Page E1.2 . 13 July 2005                     
ArchitectureWeek - Environment Department
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  • Cradle to Cradle Winner
     
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  • Cool Colors: Cooler Roofs

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    QUIZ

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    Cradle to Cradle Winner

    continued

    The team re-envisioned a hearth based on the new principles. Our hearth, a tapered, two-story, chimney-like core, includes mechanisms for rainwater collection, black and gray water treatment, a heat sink, a ventilation stack, a skylight, and structural support for solar energy collection materials. The core consolidates these systems, which leverage the benefits of sun, wind, and water.

    Sun Plus Spinach

    "Energy is neither created nor destroyed. It is collected and returned," says team member Brendan Connolly, emphasizing the importance of balance between the natural and the human-made. While the house uses timeless passive solar strategies to deflect summer rays while absorbing the winter sun's heat, it also applies innovation to harness energy.

    The building core extends vertically, like a chimney, above the roof plane and serves as a louvered skylight and a temperature-stabilizing heat sink while supporting a revolutionary cladding: a super-conductive material that produces photosynthetic energy generated from the protein in spinach.

    Based on emerging technology and scientific research, cells of spinach protein, sandwiched between glass, have the potential to generate substantially more energy than regular photovoltaics, much more than the residents need.

    The additional energy may be fed to neighbors' homes, street lighting, or simply back to the power grid. Currently available photovoltaic panels may also be attached to the core, until phototropic, spinach-based cladding is technically feasible. The energy of a plant's chlorophyll gives back to the energy cycle, supporting our health and our ability to propagate. This interdependency is the crux of Cradle to Cradle, thinking beyond our own lifetimes and lifecycle.

    Water and Wind

    Systems for collecting and using rain create a design that blurs the line between house and landscape. A "green" roof absorbs and filters stormwater through its plants and soil while two large openings in the roof funnel rain to the building core. There, the rain is stored to support the site's subsurface irrigation needs, as well as household plumbing for flushing toilets and other household needs. Potable water is imported only for drinking, bathing, and cooking.

    A bio-filtration system for the house naturally breaks down and separates solid human waste from black water, then filters that black water under and alongside the house through a series of subsurface gravels and soils, from coarse to fine. The result is that the house does not require connection to a sewer system or septic tank.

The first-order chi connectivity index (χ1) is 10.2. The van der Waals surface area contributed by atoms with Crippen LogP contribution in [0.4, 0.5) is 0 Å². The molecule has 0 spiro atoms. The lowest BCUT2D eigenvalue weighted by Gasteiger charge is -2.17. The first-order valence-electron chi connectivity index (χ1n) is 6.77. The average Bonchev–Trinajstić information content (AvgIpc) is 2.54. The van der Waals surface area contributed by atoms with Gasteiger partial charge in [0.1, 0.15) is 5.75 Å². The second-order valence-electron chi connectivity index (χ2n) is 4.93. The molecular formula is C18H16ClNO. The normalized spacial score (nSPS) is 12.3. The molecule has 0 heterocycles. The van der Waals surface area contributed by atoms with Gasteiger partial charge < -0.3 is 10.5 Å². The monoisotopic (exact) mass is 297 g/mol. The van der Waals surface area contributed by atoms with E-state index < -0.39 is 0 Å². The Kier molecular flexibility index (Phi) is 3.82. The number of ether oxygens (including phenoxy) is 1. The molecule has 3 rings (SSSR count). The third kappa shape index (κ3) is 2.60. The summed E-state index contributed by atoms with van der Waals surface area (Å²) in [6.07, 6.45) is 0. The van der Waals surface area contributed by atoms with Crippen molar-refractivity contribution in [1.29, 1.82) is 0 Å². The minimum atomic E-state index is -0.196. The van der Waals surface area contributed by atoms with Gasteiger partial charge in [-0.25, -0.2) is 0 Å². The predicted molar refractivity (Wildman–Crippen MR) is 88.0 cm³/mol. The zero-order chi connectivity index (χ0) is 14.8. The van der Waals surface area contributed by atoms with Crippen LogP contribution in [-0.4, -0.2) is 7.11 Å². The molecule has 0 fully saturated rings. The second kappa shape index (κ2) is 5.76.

The house covers only one-third of its narrow site, one of four Roanoke, Virginia sites specified by the competition organizers. We selected an infill site because we thought it would present a greater, more typical challenge and help give life to our social and environmental concept of propagation.

    The remaining two-thirds of the long, sloping site feature a stormwater-irrigated community garden and outdoor space. This topography encourages the prevailing summer wind to sweep upward, into large eave vents. The air is then dispersed throughout the house and drawn up through the hearth, or stack, and released.

    Inside the house, a flexible floor plan consists of moveable partitions to create a space of three bedrooms, two bedrooms and a den, or other configurations. The house also features two bathrooms, a centralized food preparation area, a dining room, a living room, a patio, and an entry court.

    Our winning submission will be built in Roanoke. Partnerships between local builders, businesses, government and community groups, and university-sanctioned design teams will provide the framework for construction, as funding allows.

    Discuss this article in the Architecture Forum...

    The winning design team included Matthew Coates, Tim Meldrum, Ron van der Veen, Brendan Connolly, Julie Petersen, Kristine Kenney, and Richard Franko. The competition's jury included William McDonough, professor Alexander Garvin, and architects Daniel Liebeskind, Sarah Susanka, and Randall Stout.

     

    AW

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    SUBSCRIPTION SAMPLE

    The winning entry in the Cradle to Cradle Home Design and Construction Competition.
    Image: Matthew Coates and Tim Meldrum

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    Site diagram.
    Image: Matthew Coates and Tim Meldrum

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    Living space.
    Image: Matthew Coates and Tim Meldrum

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    Food preparation space.
    Image: Matthew Coates and Tim Meldrum

    ArchWeek Image

    Floor plan of the winning entry in the Cradle to Cradle Home Design and Construction Competition.
    Image: Matthew Coates and Tim Meldrum

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    The evolution of "hearth" with technology over time.
    Image: Matthew Coates and Tim Meldrum

     

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